Bleb BlebitisWith traditional glaucoma surgery (trabeculectomy), a blister-like fluid collection (called a “bleb”) must be present on the surface of the eye for the surgery to work. Aqueous fluid (the fluid inside the eye) flows through the fistula into this bleb where it then finds its way out of the eye. If this bleb scars down, the the surgery fails and the intraocular pressure (IOP) goes back up potentially causing a further loss of vision from glaucoma. Unfortunately, the body wants to scar down the bleb as part of the natural healing response. In order to prevent this from happening most modern trabeculectomy surgeons use a chemical called an “antimetabolite” to preserve the bleb. The most commonly used antimetabolite (Mitomycin-C, or MMC) causes permanent damage to the eye tissue in the area of the surgery.

The tissue exposed to MMC is very fragile and does not heal well. Fluid in the bleb exerts pressure which can result in what is called a “high bleb.” This is essentially a thin bubble-shaped bleb. These can cause (or may exacerbate) Tear Dysfunctional Syndrome resulting in chronic irritation, tearing, and blurred vision. Because the wall of the bleb is so thin any trauma to the eye can rupture it. Since it does not heal well any damage to the bleb may require surgical revision.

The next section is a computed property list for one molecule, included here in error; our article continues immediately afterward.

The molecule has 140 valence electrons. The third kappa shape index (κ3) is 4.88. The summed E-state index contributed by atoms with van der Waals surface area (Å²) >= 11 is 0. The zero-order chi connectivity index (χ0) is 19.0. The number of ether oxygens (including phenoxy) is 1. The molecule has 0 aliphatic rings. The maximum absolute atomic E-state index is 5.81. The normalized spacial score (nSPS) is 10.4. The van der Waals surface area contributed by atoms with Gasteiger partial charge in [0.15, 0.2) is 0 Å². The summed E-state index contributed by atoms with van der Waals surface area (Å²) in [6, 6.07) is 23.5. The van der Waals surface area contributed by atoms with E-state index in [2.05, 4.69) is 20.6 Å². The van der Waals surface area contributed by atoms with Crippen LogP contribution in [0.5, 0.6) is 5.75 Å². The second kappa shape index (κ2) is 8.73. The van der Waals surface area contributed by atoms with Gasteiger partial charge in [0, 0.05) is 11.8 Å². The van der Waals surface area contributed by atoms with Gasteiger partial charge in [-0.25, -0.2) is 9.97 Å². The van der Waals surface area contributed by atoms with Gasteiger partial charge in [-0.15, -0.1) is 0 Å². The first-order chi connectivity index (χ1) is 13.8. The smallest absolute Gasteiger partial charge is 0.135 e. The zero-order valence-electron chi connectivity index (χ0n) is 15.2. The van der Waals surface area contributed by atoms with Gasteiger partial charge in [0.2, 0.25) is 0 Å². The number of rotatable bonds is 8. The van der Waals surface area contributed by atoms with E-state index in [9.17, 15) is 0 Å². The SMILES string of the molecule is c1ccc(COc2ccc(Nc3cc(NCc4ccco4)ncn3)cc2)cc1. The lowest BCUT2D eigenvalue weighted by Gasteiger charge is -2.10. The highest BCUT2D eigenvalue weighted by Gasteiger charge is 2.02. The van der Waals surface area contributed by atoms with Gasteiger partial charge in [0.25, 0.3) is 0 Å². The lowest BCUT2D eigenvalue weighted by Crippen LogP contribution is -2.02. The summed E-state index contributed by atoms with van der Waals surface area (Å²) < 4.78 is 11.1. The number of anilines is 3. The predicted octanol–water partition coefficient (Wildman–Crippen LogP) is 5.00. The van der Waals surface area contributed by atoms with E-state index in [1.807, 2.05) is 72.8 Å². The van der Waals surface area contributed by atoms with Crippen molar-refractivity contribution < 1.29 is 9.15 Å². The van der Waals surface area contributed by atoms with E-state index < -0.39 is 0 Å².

Finally, and most concerning, is that when MMC is used during trabeculectomy, there is up to a 5% risk per year of bleb leak{{*}} which can progress to infection of the inside of the eye (endophthalmitis, up to 1% per year) if not successfully treated. Endophthalmitis often leads to severe loss of vision or blindness. This risk continues for the life of the patient unless the bleb scars down (fails).

Canaloplasty is a “blebless” (or bleb-free) procedure. With Canaloplasty no fistulas are created and there is no need to modify the natural healing of the eye. Without a bleb, there is no worsening of Tear Dysfunctional Syndrome or risk of blebitis. Occasionally (about 6% of the time), a bleb will spontaneously form with Canaloplasty. However, because most Canaloplasty surgeons do not use MMC, the bleb is usually “shallow” and unlikely to result in Tear Dysfunctional Syndrome or blebitis.

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